Cobalt is also a constituent of tobacco smoke. The tobacco plant readily absorbs and accumulates heavy metals like cobalt from the surrounding soil in its leaves. These are subsequently inhaled during tobacco smoking. By the second decade of the 21st century, the Democratic Republic of the Congo (DRC), China, Canada, and Russia were the world’s leading producers of mined cobalt. The largest producer of refined cobalt, however, was China, which imported vast additional amounts of cobalt mineral resources from the DRC.
Polished cobalt is silver-white with a faint bluish tinge. Two allotropes are known: the hexagonal close-packed structure, stable below 417 °C (783 °F), and the face-centred cubic, stable at high temperatures. It is ferromagnetic up to 1,121 °C (2,050 °F, the highest known Curie point of any metal or alloy) and may find application where magnetic properties are needed at elevated temperatures.
Cobalt is one of the three metals that are ferromagnetic at room temperature. It dissolves slowly in dilute mineral acids, does not combine directly with either hydrogen or nitrogen, but will combine, on heating, with carbon, phosphorus, or sulfur. Cobalt is also attacked by oxygen and by water vapour at elevated temperatures, with the result that cobaltous oxide, CoO (with the metal in the +2 state), is produced.
Natural cobalt is all stable isotope cobalt-59, from which the longest-lived artificial radioactive isotope cobalt-60 (5.3-year half-life) is produced by neutron irradiation in a nuclear reactor. Gamma radiation from cobalt-60 has been used in place of X-rays or alpha rays from radium in the inspection of industrial materials to reveal internal structure, flaws, or foreign objects. It has also been used in cancer therapy, in sterilization studies, and in biology and industry as a radioactive tracer.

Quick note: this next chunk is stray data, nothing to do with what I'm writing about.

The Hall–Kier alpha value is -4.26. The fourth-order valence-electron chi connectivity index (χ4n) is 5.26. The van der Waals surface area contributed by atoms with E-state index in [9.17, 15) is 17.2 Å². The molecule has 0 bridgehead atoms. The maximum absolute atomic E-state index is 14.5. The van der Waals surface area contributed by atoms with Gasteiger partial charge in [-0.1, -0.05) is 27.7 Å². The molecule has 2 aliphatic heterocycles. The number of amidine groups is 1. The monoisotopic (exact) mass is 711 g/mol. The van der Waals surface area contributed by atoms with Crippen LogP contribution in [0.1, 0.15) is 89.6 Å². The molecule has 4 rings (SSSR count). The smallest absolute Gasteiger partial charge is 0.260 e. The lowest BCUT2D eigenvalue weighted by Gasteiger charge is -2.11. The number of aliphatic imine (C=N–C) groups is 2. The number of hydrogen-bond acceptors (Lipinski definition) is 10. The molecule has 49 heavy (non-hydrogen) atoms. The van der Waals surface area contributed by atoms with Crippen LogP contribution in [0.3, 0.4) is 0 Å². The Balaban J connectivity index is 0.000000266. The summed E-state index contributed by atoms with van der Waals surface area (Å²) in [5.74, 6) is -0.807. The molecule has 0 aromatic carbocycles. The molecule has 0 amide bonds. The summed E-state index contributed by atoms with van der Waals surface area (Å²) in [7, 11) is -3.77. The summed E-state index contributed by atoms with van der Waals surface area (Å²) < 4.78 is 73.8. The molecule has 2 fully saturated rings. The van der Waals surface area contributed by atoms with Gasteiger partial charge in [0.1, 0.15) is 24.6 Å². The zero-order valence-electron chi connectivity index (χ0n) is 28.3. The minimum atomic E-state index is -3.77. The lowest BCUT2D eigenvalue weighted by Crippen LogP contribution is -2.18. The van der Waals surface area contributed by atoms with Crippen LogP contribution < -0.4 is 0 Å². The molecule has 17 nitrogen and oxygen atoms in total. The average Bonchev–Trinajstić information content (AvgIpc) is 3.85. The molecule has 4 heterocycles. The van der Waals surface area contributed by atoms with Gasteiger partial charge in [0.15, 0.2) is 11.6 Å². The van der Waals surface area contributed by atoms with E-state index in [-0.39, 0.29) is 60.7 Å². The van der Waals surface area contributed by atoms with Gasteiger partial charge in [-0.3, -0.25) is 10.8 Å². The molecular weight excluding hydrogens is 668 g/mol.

Cobalt Compounds –
Common oxidation states of cobalt include +2 and +3, although compounds with oxidation states ranging from −3 to +5 are also known. A common oxidation state for simple compounds is +2 (cobalt(II)). These salts form the pink-colored metal aquo complex (Co(H2O)6)2+ in water. Addition of chloride gives the intensely blue (CoCl4) 2−. In a borax bead flame test, cobalt shows deep blue in both oxidizing and reducing flames.
Both Co2+ and Co3+ form numerous coordination compounds, or complexes. Co3+ forms more known complex ions than any other metal except platinum. The coordination number of the complexes is generally six.
One of the more important salts of cobalt is the sulfate CoSO4, which is employed in electroplating, in preparing drying agents, and for pasture top-dressing in agriculture. Other cobaltous salts have significant applications in the production of catalysts, driers, cobalt metal powders, and other salts. Cobaltous chloride (CoCl2∙6H2O in commercial form), a pink solid that changes to blue as it dehydrates, is utilized in catalyst preparation and as an indicator of humidity. Cobaltous phosphate, Co3(PO4)2∙8H2O, is used in painting porcelain and colouring glass.
Uses of Cobalt –
Cobalt has been used in the production of high-performance alloys. It can also be used to make rechargeable batteries, and the advent of electric vehicles and their success with consumers probably has a great deal to do with the DRC’s soaring production. Other important factors were the 2002 Mining Code, which encouraged investment by foreign and transnational corporations such as Glencore, and the end of the First and Second Congo Wars. In 2016, 116,000 tonnes of cobalt was used.
Most of the cobalt produced is used for special alloys. A relatively large percentage of the world’s production goes into magnetic alloys such as the Alnicos for permanent magnets. Sizable quantities are utilized for alloys that retain their properties at high temperatures and superalloys that are used near their melting points (where steels would become too soft). It is also used in lithium-ion batteries, and in the manufacture of magnetic, wear-resistant and high-strength alloys.
Cobalt is used in electroplating for its attractive appearance, hardness, and resistance to oxidation. It is also used as a base primer coat for porcelain enamels. It is used in external beam radiotherapy, sterilization of medical supplies and medical waste, radiation treatment of foods for sterilization (cold pasteurization), industrial radiography (e.g. weld integrity radiographs), density measurements (e.g. concrete density measurements), and tank fill height switches.